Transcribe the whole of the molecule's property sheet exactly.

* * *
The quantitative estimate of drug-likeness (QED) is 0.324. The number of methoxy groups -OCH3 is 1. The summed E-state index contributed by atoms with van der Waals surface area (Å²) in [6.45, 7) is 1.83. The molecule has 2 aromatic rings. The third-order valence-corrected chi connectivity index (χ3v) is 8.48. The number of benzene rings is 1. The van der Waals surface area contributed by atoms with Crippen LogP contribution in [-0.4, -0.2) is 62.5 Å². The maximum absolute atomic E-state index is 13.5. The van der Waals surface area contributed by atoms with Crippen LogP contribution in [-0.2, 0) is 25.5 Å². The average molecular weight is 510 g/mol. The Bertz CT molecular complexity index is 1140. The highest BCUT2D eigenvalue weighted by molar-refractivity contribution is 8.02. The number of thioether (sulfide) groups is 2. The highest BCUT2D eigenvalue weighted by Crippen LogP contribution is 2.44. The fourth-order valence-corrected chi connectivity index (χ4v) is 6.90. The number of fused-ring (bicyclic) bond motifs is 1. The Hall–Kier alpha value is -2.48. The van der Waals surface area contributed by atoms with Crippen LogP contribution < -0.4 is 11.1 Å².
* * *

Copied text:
The quantitative estimate of drug-likeness (QED) is 0.324. The number of methoxy groups -OCH3 is 1. The summed E-state index contributed by atoms with van der Waals surface area (Å²) in [6.45, 7) is 1.83. The molecule has 2 aromatic rings. The third-order valence-corrected chi connectivity index (χ3v) is 8.48. The number of benzene rings is 1. The van der Waals surface area contributed by atoms with Crippen LogP contribution in [-0.4, -0.2) is 62.5 Å². The maximum absolute atomic E-state index is 13.5. The van der Waals surface area contributed by atoms with Crippen LogP contribution in [-0.2, 0) is 25.5 Å². The average molecular weight is 510 g/mol. The Bertz CT molecular complexity index is 1140. The highest BCUT2D eigenvalue weighted by molar-refractivity contribution is 8.02. The number of thioether (sulfide) groups is 2. The highest BCUT2D eigenvalue weighted by Crippen LogP contribution is 2.44. The fourth-order valence-corrected chi connectivity index (χ4v) is 6.90. The number of fused-ring (bicyclic) bond motifs is 1. The Hall–Kier alpha value is -2.48. The van der Waals surface area contributed by atoms with Crippen LogP contribution < -0.4 is 11.1 Å².